The current stance of European leaders toward future relations with the Britain lacks enthusiasm and is marked by "paranoia," UK Chancellor of the Exchequer Philip Hammond said in an interview to the German newspaper Die Welt.
"We hear a willingness and enthusiasm in the USA and from many other countries around the world to make new trade deals with us," Hammond said. "But we don't hear that from Europe. We hear from Europe only backward-looking stuff. ‘Are you sure you want to leave?' Or, ‘it's a bad decision to leave.' Or, ‘you must be punished for deciding to leave,'" the top official concluded.
The Chancellor described as "paranoia" fears that in the event of a too soft Brexit, other countries of the bloc may want to follow London's example.
While speaking about a possible free trade agreement with the EU, Hammond reiterated London's demands that the country would need access for its services to the single market.
"In our goods trade with the rest of the EU, we have an annual deficit of €100bn whilst we have a surplus of €40bn in our trade in services. To enter into an agreement on goods with no agreement on services would be a very one-sided arrangement and I don't think that could be attractive for us."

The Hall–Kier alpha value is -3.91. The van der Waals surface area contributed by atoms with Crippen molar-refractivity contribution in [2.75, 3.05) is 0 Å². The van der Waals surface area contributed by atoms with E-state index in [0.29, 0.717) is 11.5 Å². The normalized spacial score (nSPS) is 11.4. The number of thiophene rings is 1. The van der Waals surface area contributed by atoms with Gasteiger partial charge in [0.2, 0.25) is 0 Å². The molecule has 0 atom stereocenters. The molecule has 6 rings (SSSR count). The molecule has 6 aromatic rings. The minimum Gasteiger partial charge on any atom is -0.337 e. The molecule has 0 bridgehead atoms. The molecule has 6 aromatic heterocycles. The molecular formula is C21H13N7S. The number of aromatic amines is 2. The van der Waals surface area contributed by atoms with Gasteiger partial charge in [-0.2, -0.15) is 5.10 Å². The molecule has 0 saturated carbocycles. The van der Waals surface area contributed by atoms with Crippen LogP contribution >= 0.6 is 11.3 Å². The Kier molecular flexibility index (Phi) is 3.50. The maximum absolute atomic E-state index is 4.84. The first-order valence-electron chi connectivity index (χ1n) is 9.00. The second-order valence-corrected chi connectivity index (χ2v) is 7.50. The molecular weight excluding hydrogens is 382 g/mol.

The top official noted that more than 80% of Britain's economy was based on services and the country's future growth depended on this sector.
He further noted that he liked the current phase of Brexit negotiations.
Earlier the week, Hammond had a private meeting in Berlin with business leaders, where he called for a more creative solution, adding that it didn't lie in the hands of the UK alone.
The meeting was prompted by the EU move, in which the bloc notified 15 European industries, from airlines to mineral water producers, to brace themselves for regulatory havoc in March if Britain exits the bloc without a deal.
Landmark Brexit negotiations between the United Kingdom and the European Union started on June 19 and are set to last until March 2019. Recently the parties moved onto the second phase of the talks, scheduled for March 2018, focusing on the transition period in EU-UK relations after Brexit, and their future long-term trade and security cooperation.